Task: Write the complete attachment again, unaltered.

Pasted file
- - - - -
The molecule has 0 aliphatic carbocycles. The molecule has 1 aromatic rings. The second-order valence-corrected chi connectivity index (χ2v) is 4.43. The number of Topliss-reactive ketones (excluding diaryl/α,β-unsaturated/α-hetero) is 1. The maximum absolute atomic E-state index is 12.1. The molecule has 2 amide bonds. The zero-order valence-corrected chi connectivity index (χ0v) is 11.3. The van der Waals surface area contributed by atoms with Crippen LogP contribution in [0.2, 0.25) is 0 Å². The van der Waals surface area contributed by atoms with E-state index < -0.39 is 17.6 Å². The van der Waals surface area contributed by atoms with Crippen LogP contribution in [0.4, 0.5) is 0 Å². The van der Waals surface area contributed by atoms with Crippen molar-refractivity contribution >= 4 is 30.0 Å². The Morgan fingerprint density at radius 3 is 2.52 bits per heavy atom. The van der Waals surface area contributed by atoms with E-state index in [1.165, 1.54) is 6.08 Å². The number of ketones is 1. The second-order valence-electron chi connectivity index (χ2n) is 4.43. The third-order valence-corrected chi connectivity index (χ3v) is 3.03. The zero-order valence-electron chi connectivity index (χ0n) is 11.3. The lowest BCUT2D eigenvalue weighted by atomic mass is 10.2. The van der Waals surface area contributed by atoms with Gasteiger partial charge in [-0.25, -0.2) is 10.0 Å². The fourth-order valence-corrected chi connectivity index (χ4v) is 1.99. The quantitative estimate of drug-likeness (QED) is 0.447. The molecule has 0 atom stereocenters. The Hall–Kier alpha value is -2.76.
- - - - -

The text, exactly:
The molecule has 0 aliphatic carbocycles. The molecule has 1 aromatic rings. The second-order valence-corrected chi connectivity index (χ2v) is 4.43. The number of Topliss-reactive ketones (excluding diaryl/α,β-unsaturated/α-hetero) is 1. The maximum absolute atomic E-state index is 12.1. The molecule has 2 amide bonds. The zero-order valence-corrected chi connectivity index (χ0v) is 11.3. The van der Waals surface area contributed by atoms with Crippen LogP contribution in [0.2, 0.25) is 0 Å². The van der Waals surface area contributed by atoms with E-state index < -0.39 is 17.6 Å². The van der Waals surface area contributed by atoms with Crippen LogP contribution in [0.4, 0.5) is 0 Å². The van der Waals surface area contributed by atoms with Crippen molar-refractivity contribution >= 4 is 30.0 Å². The Morgan fingerprint density at radius 3 is 2.52 bits per heavy atom. The van der Waals surface area contributed by atoms with E-state index in [1.165, 1.54) is 6.08 Å². The number of ketones is 1. The second-order valence-electron chi connectivity index (χ2n) is 4.43. The third-order valence-corrected chi connectivity index (χ3v) is 3.03. The zero-order valence-electron chi connectivity index (χ0n) is 11.3. The lowest BCUT2D eigenvalue weighted by atomic mass is 10.2. The van der Waals surface area contributed by atoms with Gasteiger partial charge in [-0.25, -0.2) is 10.0 Å². The fourth-order valence-corrected chi connectivity index (χ4v) is 1.99. The quantitative estimate of drug-likeness (QED) is 0.447. The molecule has 0 atom stereocenters. The Hall–Kier alpha value is -2.76.